The Herring Are Turning Red: SEANC Complains to the SEC
The State Employees Association of North Carolina (SEANC) has filed another complaint with the Securities and Exchange Commission about the campaign contributions and fundraiser arranged in 2012 by Crandall Bowles, a director of JP Morgan, and the wife of Erskine Bowles, the founder of Carousel Capital. SEANC is asking whether the SEC’s “pay-to-play” rules apply to Carousel or JP Morgan. As I’ve written in previous posts, the North Carolina pension has had a private equity relationship with Carousel since 2006. The pension’s relationship with JP Morgan dates back to 1989, when Treasurer Harlan Boyles approved an investment in the open-ended Strategic Property Fund.
While SEANC is having reasonable success at generating media coverage, their latest complaint to the SEC is a stretch. Although they are right to worry about any political influence surrounding the North Carolina pension plan, their credibility is deeply compromised when they make far-fetched legal claims. As I’ve written, I don’t think the fundraiser in question had anything to do with Carousel. I also don’t think it had anything to do with the JP Morgan Strategic Property Fund. However, the SEC rule isn’t concerned with intent (see, “The First Pay-to-Play Case: A Rule that Casts a Wide Net [June 24, 2014]). Moreover, the application of the SEC rule doesn’t turn on when the investment was made or who made the investment. The relevant question is whether Ms. Crandall Bowles is a “covered associate” under the SEC’s rule either as the spouse of Mr. Bowles in the case of Carousel, or as a director of JP Morgan.
SEANC’s press release and the resulting media coverage remind me of a well-drafted law school exam question. This type of question contains a great number of tantalizing facts designed to confound the student as she searches for the relevant legal issues. In the case of the SEC’s pay-to-play rule, the key question is whether, Mr. Bowles, Ms. Bowles, or their son (a vice president at Carousel at the time of the fund raiser) is a covered associate. All the other fluff about the fundraiser or Mr. Bowles is beside the point. Here’s the SEC’s definition:
A “covered associate” of an investment adviser is defined as: (i) any general partner, managing member or executive officer, or other individual with a similar status or function; (ii) any employee who solicits a government entity for the investment adviser and any person who supervises, directly or indirectly, such employee; and (iii) any political action committee controlled by the investment adviser or by any of its covered associates. (italics added)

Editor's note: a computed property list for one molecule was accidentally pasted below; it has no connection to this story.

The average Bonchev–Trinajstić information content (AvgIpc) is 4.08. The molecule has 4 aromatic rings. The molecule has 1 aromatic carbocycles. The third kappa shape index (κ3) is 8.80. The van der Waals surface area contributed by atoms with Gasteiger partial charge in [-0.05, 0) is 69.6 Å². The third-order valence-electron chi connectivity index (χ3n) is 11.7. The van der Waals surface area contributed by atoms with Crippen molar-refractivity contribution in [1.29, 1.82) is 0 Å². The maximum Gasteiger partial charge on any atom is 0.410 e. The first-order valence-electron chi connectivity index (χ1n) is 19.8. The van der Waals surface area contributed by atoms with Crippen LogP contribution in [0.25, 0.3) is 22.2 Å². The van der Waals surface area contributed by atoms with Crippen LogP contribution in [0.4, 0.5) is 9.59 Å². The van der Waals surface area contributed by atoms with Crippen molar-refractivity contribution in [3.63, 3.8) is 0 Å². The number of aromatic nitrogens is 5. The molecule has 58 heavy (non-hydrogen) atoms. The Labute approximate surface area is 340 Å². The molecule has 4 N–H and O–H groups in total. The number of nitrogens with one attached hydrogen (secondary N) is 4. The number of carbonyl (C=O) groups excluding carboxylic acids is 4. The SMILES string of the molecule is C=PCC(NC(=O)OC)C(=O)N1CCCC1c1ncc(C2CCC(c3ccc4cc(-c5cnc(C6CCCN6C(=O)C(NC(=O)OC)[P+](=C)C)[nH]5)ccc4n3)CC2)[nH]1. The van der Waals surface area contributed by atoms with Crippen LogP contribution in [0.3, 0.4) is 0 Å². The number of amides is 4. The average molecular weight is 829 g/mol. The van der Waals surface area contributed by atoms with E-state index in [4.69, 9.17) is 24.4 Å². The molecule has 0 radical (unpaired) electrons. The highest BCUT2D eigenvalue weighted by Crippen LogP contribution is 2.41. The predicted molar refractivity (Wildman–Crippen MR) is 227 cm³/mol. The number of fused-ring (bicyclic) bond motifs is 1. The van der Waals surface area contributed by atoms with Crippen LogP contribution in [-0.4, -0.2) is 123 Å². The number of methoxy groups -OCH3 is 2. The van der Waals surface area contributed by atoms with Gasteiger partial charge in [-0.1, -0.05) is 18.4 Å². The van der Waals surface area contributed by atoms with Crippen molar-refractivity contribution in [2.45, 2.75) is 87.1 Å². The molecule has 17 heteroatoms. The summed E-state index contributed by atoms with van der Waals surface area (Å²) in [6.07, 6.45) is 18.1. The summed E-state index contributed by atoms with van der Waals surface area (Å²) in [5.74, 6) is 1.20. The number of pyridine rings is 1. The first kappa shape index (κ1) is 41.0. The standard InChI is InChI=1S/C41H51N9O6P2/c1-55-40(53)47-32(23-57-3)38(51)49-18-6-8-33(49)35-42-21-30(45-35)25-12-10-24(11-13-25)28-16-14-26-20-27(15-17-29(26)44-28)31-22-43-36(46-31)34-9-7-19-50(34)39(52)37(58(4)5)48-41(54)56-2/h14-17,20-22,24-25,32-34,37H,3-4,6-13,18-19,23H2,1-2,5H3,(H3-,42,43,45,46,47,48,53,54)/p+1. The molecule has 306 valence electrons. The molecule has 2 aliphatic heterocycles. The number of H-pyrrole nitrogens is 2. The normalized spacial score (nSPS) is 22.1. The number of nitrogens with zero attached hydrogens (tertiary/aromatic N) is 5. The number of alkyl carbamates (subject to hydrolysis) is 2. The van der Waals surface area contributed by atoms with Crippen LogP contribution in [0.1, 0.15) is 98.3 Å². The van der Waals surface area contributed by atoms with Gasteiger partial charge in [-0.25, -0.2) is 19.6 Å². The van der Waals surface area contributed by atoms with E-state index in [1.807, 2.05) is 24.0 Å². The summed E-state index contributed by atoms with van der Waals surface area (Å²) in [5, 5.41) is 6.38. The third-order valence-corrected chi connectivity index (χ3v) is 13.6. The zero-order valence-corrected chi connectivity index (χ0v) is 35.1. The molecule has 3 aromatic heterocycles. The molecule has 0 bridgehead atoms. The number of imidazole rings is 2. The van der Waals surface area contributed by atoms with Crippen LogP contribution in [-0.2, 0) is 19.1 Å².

In order to implicate Carousel, Ms. Bowles would need to be seen as acting on behalf of a either Mr. Bowles or their son, and one of them would have to be a covered associate. The SEC rule doesn’t apply to Ms. Bowles just because she’s married to Mr. Bowles or had a son working at Carousel. Ms. Bowles would have to had to be acting as conduit for them.
However, even if Ms. Bowles were acting on behalf of Mr. Bowles or their son, the question would be whether either father or son was a covered associate. As I’ve recently written, Mr. Bowles doesn’t appear to have been an owner, so the question is whether he functioned as an executive officer. The SEC says that an executive is ultimately defined by function and not title. Thus the SEC will have to determine if either Bowles was a president or vice president in charge of principal business units or functions or an officer or other person who performs policy-making functions for the investment adviser. According to the WFAE report, the Treasurer’s office conducted due diligence on this point at the time of the fund-raiser, and determined that Mr. Bowles isn’t a covered associate. Based on the publicly available information, it doesn’t like either of them is a covered associate.
As a director of JP Morgan, Ms. Bowles doesn’t seem to be within the definition of a covered associate. Moreover, her service on the JP Morgan board is fairly far removed from the unit that manages real estate for the pension plan. In promulgating the regulation, the SEC indicated that this type of relationship falls outside the definition.
In explaining their position to Tom Bullock at WFAE, the Treasurer’s office said that they would consider terminating Carousel, if the SEC found that the campaign contribution violated the “pay-to-play” rule. This makes no sense on a couple of levels. First, a limited partner can’t just drop out of a fund without putting its investment at risk. Second, by ending the relationship, the pension would be foregoing the remedy afforded by the SEC’s rule. If Ms. Bowles’ contribution violated the pay-to-play rule with respect to Carousel or JP Morgan, the applicable firm would have to forfeit two years worth of management fees.
I certainly would like to know more about the North Carolina Innovation Fund and other investments in the state pension plan. Unfortunately SEANC has us chasing red herrings.
 http://wfae.org/post/new-sec-complaint-over-pay-play-and-nc-pension, http://www.ibtimes.com/north-carolina-union-files-sec-pay-play-complaint-against-erskine-bowles-1676024, http://www.newsobserver.com/welcome_page/?shf=/2014/09/02/4116957_seanc-files-sec-complaint-over.html